Beef Collops. Recipe

The history of Beef Collops dates back to the 18th century when it was a popular dish in British cuisine. The word "collop" comes from the Old English word "cwlippa," which means slice. Traditionally, Beef Collops were made by cutting thin slices of any tender part of beef, divided into pieces the size of a wine biscuit, flattened, and lightly fried in clarified fat. This method helped to tenderize the meat and enhance its flavor.

Beef Collops were typically served in a rich gravy made with good stock and seasoned to taste. To add a tangy and flavorful twist, pickled gherkins were chopped small and added to the gravy just a few minutes before serving. This addition gave the dish a delightful contrast of flavors that complemented the tender beef.

In addition to being a delicious and satisfying meal, Beef Collops also had a practical purpose. It was often made to warm up leftover roast beef when it was not sufficiently done. By slicing the roast beef and combining it with sliced beetroot or cucumber, a little gravy, vinegar, oil, lettuce, and peas, the meat and vegetables could be simmered together until they were sufficiently dressed. This created a flavorful and hearty dish, transforming the leftover roast beef into a whole new meal.

One interesting fact about Beef Collops is that it was a popular choice for elegant dinners and grand feasts in the past. The thinly sliced and flattened meat was considered a delicacy and showcased the skill of the cook. It was often served alongside other luxurious dishes, such as roasted game, rich sauces, and elaborate desserts, making it a true centerpiece of the meal.

If you enjoy the flavors and textures of Beef Collops, there are several similar recipes that you might want to explore. One such dish is Beef Medallions, which are small, round cuts of beef that are seared and served with a delicious sauce. Another option is Beef Roulade, where thin slices of beef are rolled with a filling, such as cheese, herbs, or vegetables, and then braised or roasted.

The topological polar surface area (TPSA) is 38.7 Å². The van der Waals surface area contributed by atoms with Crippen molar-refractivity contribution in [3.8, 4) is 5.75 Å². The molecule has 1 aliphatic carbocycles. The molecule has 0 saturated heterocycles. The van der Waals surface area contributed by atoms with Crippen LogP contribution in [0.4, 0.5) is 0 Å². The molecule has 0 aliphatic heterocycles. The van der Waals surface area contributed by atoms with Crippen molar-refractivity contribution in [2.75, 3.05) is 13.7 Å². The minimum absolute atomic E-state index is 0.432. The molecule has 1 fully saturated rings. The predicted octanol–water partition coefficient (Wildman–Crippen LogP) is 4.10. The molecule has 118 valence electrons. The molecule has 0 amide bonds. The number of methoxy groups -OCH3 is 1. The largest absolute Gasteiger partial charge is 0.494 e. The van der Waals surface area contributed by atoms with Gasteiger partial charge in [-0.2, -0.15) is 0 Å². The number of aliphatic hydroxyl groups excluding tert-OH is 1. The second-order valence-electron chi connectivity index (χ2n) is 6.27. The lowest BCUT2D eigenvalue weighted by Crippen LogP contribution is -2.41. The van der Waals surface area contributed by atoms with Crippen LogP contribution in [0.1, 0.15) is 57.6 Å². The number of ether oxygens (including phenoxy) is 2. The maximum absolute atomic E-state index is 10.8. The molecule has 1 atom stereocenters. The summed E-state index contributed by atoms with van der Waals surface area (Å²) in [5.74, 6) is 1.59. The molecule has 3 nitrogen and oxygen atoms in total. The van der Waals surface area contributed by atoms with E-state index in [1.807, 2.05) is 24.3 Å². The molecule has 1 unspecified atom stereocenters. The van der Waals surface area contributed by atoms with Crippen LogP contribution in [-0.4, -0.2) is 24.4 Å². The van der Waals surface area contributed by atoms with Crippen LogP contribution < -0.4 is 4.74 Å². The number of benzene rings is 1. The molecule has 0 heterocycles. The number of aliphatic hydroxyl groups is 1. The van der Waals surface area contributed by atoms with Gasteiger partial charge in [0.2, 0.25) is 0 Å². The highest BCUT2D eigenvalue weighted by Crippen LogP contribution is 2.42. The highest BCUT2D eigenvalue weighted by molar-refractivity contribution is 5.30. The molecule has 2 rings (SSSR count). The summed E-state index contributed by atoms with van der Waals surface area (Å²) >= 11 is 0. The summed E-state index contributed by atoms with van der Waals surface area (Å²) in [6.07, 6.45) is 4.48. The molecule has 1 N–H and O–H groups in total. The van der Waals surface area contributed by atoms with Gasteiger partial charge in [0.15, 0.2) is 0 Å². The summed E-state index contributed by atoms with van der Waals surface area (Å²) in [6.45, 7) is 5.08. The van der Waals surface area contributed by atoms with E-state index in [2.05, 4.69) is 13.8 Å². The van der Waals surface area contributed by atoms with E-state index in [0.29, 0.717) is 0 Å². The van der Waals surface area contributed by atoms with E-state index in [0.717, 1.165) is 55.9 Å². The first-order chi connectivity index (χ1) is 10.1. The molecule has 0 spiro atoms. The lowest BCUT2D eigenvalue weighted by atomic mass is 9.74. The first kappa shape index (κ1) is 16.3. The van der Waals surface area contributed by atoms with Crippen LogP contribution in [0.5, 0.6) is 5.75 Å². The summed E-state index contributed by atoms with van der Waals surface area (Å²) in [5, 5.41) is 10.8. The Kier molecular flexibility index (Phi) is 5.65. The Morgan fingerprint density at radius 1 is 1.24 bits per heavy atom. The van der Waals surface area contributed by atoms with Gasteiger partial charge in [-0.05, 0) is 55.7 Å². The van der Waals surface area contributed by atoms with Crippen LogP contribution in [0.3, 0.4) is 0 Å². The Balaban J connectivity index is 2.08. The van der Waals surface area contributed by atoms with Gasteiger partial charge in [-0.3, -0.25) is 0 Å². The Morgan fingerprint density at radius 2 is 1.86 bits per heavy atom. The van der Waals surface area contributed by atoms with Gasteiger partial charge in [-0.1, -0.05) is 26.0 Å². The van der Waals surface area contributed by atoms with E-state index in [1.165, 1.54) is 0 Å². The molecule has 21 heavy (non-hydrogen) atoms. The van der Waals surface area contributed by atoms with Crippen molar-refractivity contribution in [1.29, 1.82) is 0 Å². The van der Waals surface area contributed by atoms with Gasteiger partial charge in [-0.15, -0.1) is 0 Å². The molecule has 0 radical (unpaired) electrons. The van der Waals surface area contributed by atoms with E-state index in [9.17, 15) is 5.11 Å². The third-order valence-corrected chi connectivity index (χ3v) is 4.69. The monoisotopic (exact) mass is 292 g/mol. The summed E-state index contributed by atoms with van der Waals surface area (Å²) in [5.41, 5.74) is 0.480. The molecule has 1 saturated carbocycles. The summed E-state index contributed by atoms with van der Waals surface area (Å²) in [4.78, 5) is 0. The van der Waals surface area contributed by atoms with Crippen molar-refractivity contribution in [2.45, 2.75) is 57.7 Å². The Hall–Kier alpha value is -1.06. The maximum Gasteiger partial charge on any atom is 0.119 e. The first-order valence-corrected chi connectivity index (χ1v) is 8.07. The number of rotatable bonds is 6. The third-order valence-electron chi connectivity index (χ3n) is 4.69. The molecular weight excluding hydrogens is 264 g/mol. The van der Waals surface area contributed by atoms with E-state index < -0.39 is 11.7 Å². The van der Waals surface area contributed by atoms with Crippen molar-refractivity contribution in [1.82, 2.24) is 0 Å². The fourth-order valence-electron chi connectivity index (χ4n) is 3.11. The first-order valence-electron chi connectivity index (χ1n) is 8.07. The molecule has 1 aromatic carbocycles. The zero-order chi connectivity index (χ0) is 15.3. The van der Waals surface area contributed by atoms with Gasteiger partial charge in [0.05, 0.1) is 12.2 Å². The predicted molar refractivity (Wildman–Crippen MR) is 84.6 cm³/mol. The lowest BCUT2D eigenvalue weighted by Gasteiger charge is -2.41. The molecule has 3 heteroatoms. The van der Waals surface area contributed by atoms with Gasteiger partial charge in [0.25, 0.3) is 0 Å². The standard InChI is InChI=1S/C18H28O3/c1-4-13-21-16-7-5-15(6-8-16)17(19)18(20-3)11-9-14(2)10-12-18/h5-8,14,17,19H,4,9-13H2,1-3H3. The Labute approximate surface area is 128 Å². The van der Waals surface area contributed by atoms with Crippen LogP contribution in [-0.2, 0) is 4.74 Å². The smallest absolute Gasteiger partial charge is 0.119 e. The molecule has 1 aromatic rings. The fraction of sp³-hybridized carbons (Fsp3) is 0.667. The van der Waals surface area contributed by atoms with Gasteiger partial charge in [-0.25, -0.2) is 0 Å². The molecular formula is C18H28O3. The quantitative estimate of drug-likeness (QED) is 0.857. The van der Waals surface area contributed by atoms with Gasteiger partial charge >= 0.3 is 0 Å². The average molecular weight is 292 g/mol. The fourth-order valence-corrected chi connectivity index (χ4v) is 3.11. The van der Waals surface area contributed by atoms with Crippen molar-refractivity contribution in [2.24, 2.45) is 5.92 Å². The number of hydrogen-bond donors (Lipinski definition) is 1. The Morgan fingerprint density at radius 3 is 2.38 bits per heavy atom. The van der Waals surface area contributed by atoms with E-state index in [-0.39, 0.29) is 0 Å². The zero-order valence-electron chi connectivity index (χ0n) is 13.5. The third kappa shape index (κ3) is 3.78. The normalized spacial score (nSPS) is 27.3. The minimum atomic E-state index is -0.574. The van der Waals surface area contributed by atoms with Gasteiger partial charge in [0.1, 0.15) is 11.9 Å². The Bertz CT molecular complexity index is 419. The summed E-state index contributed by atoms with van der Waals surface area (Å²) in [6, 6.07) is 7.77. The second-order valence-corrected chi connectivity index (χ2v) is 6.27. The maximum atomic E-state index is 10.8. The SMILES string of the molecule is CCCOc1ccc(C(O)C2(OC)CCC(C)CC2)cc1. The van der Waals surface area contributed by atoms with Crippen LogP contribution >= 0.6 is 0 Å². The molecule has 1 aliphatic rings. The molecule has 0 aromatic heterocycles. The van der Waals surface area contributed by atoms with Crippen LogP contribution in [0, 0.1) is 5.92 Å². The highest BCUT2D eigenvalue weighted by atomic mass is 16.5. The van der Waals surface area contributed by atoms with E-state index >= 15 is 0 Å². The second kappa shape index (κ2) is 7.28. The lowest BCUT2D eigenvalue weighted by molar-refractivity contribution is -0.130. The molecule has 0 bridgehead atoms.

For a unique twist, you can also try Chicken Collops, which follow a similar cooking method but use thinly sliced and flattened chicken breast instead of beef. These chicken slices are fried until golden and then simmered in a flavorful gravy.

In conclusion, Beef Collops are a classic dish that has stood the test of time in British cuisine. The combination of tender beef, flavorful gravy, and tangy gherkins create a dish that is both comforting and satisfying. Whether enjoyed as a standalone meal or as a way to revitalize leftover roast beef, Beef Collops continue to be a favorite of many culinary enthusiasts.



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Other Recipes from Introductory Remarks.

Introductory Remarks.
To Clarify Suet.
Alamode Beef, Or Sour Meat.
Kimmel Meat.
Beef And Beans.
Kugel And Commean.
Sauer Kraut.
Beef Collops.
To Hash Beef.
Steaks With Chesnuts.
A Simple Stewed Steak.
Brisket Stewed.
Beef Ragout.
To Salt Beef.
Spiced Beef.
Smoked Beef.
A White Fricandeau Of Veal.
A Brown Fricassee.
Calf's Head Stewed.
Calf's Feet Au Fritur.
Tendons Of Veal.
Fricandeau Of Veal.
Collared Veal.
Curried Veal.